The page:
• Similarly, eliminating foreign equity caps in the financial services, banking and insurance sectors, and allowing U.S. companies to compete in the pensions sector will let investment flow where it is needed most. Opening markets will lower borrowing and premium costs, increase the volume and effectiveness of capital allocation, and increase the product offerings Indian consumers deserve.

    As of 2005, India had received $45 billion in foreign direct investment, with $8 billion of that from the United States. Compare that to Singapore, which has received more than $186 billion in FDI, with $48 billion from the United States.

2) Second, India’s tariffs are still high compared with the rest of the world. India’s tariffs average more than 20 percent, and in some cases are more than 100 percent. Compare India’s average tariff on industrial goods of 12.5 percent to the U.S. 4 percent average.

3) Third, the creation and enforcement of laws that protect the rights of patent and copyright holderswill encourage Indian entrepreneurship and creativity by protecting innovations and brands. Robust intellectual property rights protection will encourage investment and give India an edge in environments such as healthcare, energy and aerospace.

It gives me no joy to report that in the World Bank’s Ease of Doing Business study India ranks right at the bottom-173 of 175 countries in the area of enforcing contracts. An estimated 74 percent of software in India is pirated, and India is one of the world’s leading manufacturers of counterfeit pharmaceuticals. The entertainment industry in India has suffered from inadequate protection of its movies and music. Indians are an endlessly innovative people, and when they invest in creative pursuits they deserve to benefit from their hard work.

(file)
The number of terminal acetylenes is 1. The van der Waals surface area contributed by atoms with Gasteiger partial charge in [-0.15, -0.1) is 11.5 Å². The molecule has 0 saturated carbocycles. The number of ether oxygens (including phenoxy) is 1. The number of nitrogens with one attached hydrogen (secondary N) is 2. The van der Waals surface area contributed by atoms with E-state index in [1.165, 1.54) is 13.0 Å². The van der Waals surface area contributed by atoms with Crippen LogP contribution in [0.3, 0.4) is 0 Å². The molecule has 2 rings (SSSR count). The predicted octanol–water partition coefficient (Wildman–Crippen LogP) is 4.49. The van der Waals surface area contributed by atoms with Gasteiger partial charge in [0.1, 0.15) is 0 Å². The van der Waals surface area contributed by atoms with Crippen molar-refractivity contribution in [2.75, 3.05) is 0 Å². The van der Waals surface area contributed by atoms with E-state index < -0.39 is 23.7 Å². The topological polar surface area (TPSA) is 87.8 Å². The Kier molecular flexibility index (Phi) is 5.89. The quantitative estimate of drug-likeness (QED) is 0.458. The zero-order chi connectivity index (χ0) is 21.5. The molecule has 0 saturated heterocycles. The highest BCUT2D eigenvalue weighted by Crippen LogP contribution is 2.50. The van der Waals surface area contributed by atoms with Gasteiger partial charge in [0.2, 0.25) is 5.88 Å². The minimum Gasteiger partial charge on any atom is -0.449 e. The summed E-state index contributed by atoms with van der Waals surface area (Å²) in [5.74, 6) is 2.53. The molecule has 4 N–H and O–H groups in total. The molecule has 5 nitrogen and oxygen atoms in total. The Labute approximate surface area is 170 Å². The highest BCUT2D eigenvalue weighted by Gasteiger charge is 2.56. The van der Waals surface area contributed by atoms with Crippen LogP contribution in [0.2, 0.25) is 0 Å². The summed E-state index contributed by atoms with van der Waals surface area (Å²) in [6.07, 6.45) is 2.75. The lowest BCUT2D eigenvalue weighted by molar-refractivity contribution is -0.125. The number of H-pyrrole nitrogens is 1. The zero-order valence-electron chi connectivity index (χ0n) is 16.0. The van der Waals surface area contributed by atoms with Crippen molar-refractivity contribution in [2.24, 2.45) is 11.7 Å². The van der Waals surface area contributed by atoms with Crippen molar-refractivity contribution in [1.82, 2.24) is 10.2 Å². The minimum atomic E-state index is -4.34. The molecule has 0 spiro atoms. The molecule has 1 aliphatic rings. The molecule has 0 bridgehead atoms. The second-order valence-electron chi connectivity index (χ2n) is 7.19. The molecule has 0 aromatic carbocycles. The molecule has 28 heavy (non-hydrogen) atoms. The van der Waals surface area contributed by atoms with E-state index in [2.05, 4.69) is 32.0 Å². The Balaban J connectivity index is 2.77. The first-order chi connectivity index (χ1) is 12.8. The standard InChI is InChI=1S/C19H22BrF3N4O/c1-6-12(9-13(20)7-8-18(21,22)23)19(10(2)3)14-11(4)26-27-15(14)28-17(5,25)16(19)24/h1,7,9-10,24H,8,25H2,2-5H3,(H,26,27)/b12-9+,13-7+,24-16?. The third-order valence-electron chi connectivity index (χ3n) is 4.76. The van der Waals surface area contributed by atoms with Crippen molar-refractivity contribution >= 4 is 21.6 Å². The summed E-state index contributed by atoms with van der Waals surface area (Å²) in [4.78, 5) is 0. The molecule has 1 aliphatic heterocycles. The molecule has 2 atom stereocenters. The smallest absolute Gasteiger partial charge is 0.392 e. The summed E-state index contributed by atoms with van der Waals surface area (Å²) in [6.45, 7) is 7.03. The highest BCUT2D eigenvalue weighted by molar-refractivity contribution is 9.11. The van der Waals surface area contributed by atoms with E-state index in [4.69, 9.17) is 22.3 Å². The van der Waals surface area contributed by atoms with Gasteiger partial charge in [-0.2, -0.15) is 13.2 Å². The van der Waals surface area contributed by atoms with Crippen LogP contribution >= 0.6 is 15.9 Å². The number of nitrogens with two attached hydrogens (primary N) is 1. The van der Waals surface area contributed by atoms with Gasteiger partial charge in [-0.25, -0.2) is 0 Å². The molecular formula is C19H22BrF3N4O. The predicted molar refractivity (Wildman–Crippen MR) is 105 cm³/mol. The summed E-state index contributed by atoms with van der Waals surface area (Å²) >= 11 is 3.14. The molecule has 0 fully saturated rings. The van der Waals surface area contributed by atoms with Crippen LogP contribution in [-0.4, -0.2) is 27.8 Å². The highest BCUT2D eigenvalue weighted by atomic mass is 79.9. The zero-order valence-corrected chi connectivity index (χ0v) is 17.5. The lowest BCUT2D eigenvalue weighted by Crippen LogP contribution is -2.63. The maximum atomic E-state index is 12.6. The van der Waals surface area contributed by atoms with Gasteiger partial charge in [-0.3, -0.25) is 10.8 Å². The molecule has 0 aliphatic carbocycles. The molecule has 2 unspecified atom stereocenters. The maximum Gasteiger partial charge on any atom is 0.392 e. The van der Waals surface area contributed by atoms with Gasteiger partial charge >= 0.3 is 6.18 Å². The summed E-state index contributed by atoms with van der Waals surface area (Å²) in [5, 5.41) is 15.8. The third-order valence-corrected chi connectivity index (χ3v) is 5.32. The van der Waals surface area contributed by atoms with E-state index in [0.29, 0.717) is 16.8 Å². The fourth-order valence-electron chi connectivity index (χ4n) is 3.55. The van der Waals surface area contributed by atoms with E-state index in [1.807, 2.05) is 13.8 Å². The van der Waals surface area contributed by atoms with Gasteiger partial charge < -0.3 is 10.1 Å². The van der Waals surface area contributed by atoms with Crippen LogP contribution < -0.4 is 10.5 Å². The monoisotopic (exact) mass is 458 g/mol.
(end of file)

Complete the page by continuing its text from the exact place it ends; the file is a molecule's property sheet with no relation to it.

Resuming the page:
There are other areas where we can work together to improve the U.S.-India economic relationship including:

  • Allowing more U.S. investment in broadcasting and telecoms;
  • Creating and enforcing clear, consistent and transparent laws and regulations; and
  • Eliminating non-tariff barriers to trade in areas such as medical devices.

IV. Conclusion

The question in front of us is this: is India on a long-term path of reform, or are we simply looking at “the Indian moment?” Will these reforms continue, or will India pull back? The Indian people and their government will answer this question.

The United States supports India’s reform efforts, and we want both of our economies continue to expand and improve. What I would like to see is for every Indian company to have as much access to the American market as possible, and for every American company to have as much access as possible to Indian consumers.

I begin this Summit with a sense of optimism. I know the companies that I have brought with me from the U.S. are serious about doing business in India.

For years, Indians have told me that they want to do business with Americans and are just waiting for the right opportunity. To them I say: your wait is over. Your opportunity is today. We are prepared to work with you, and we are ready to be your partner in a world that is getting smaller and is within reach right now.

Thank you.